26 1. Elementary Prime Number Theory, I
Theorem 1.21. Let m be a positive integer and let H be a subgroup of
There is a nonconstant polynomial F (T) ∈ Z[T] with the fol-
lowing property: Every prime divisor p of F , with finitely many exceptions,
satisfies p mod m ∈ H. Consequently, there are infinitely many primes p
for which p mod m ∈ H.
When H is the trivial subgroup we have just seen that F := Φm satisfies
the conclusion of Theorem 1.21.
Schur gave an elementary proof of Theorem 1.21 requiring only famil-
iarity with the theory of finite fields. A less elementary proof is outlined in
Exercise 20. When m is a prime number, Theorem 1.21 is contained in the
results of Chapter 2 (see, in particular, Theorem 2.15).
Suppose that a and m satisfy
≡ 1 (mod m), where a ≡ 1 (mod m).
Applying Theorem 1.21 to the 2-element subgroup of
by a mod m, we obtain a polynomial F (T) all of whose prime divisors (with
finitely many exceptions) satisfy either p ≡ 1 (mod m) or p ≡ a (mod m).
Schur showed (op. cit.) that if there is a single, suitably large prime p ≡
a (mod m), then the polynomial F he constructs cannot have all (or even
all but finitely many) of its prime divisors from the progression 1 mod m.
(See the first example below for an illustration of how this works.) So F
must have infinitely many prime divisors p ≡ a (mod m).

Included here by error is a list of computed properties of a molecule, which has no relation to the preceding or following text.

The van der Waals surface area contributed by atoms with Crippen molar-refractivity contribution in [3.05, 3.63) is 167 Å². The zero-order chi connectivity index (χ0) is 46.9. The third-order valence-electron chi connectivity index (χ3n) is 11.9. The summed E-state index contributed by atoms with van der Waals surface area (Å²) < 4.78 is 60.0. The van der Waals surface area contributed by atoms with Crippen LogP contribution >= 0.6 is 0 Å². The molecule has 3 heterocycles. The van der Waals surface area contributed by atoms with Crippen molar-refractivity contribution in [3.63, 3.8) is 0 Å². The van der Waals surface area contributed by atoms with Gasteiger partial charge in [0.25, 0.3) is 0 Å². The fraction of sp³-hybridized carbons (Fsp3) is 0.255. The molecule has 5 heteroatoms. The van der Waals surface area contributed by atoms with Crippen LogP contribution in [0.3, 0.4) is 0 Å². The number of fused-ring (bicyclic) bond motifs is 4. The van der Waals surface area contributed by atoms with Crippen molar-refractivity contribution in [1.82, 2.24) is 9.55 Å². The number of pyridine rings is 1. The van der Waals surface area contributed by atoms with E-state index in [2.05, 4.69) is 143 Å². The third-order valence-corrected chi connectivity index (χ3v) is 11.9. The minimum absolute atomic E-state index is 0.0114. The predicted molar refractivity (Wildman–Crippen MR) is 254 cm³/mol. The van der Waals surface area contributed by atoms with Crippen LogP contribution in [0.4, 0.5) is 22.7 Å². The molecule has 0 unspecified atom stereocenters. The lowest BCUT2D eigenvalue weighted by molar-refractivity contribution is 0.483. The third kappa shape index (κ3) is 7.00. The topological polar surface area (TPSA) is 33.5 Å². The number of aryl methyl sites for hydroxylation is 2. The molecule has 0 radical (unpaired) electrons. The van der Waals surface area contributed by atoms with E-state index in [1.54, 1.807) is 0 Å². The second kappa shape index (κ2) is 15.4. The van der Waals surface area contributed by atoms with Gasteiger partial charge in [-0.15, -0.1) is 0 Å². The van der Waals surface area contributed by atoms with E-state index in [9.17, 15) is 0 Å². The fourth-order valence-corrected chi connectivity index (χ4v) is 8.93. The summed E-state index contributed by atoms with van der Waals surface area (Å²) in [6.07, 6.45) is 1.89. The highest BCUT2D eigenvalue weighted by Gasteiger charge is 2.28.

Since Dirichlet’s theorem is true, there is always a suitably large prime
p ≡ a (mod m) to be used in Schur’s argument, and so in principle, it
is possible to give a purely algebraic proof of Dirichlet’s theorem for any
progression a mod m satisfying
≡ 1 (mod m). Moreover, this is best
possible in the following sense:
Theorem 1.22 (Murty [Mur88, MT06]). Suppose m is a positive in-
teger. If F is a nonconstant polynomial with the property that every prime
divisor p of F , with finitely many exceptions, satisfies p ≡ 1 (mod m) or
p ≡ a (mod m), then
≡ 1 (mod m).
The proof of Theorem 1.22 rests on rather deep results in algebro-
analytic number theory. The principal tool required is the Chebotarev den-
sity theorem, which is a far-reaching generalization of Dirichlet’s theorem.
See [SL96] for a down-to-earth discussion of Chebotarev’s result.
Example. As an easy example of Schur’s method, consider the problem of
showing that there are infinitely many primes p ≡ 3 (mod 8). We start by
taking F (T) := T
+2. From the elementary theory of quadratic residues we
have that each odd prime divisor of F (T) satisfies p ≡ 1 or 3 (mod 8). Now
we observe that there is at least one prime in the residue class 3 (mod 8),